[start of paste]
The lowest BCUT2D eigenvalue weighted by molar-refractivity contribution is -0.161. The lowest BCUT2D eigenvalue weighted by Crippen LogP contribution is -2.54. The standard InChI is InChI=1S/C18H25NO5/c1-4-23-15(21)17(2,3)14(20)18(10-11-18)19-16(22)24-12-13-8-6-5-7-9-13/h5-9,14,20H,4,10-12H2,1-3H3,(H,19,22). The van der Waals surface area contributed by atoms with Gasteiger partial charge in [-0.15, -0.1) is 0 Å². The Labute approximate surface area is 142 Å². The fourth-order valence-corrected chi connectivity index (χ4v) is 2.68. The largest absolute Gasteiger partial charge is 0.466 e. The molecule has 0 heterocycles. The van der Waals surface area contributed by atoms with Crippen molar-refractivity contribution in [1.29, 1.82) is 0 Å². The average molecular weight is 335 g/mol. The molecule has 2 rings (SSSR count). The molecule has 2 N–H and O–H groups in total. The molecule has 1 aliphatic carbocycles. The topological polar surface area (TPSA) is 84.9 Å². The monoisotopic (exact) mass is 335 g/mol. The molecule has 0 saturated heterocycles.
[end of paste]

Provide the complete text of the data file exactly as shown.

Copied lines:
The lowest BCUT2D eigenvalue weighted by molar-refractivity contribution is -0.161. The lowest BCUT2D eigenvalue weighted by Crippen LogP contribution is -2.54. The standard InChI is InChI=1S/C18H25NO5/c1-4-23-15(21)17(2,3)14(20)18(10-11-18)19-16(22)24-12-13-8-6-5-7-9-13/h5-9,14,20H,4,10-12H2,1-3H3,(H,19,22). The van der Waals surface area contributed by atoms with Gasteiger partial charge in [-0.15, -0.1) is 0 Å². The Labute approximate surface area is 142 Å². The fourth-order valence-corrected chi connectivity index (χ4v) is 2.68. The largest absolute Gasteiger partial charge is 0.466 e. The molecule has 0 heterocycles. The van der Waals surface area contributed by atoms with Crippen molar-refractivity contribution in [1.29, 1.82) is 0 Å². The average molecular weight is 335 g/mol. The molecule has 2 rings (SSSR count). The molecule has 2 N–H and O–H groups in total. The molecule has 1 aliphatic carbocycles. The topological polar surface area (TPSA) is 84.9 Å². The monoisotopic (exact) mass is 335 g/mol. The molecule has 0 saturated heterocycles.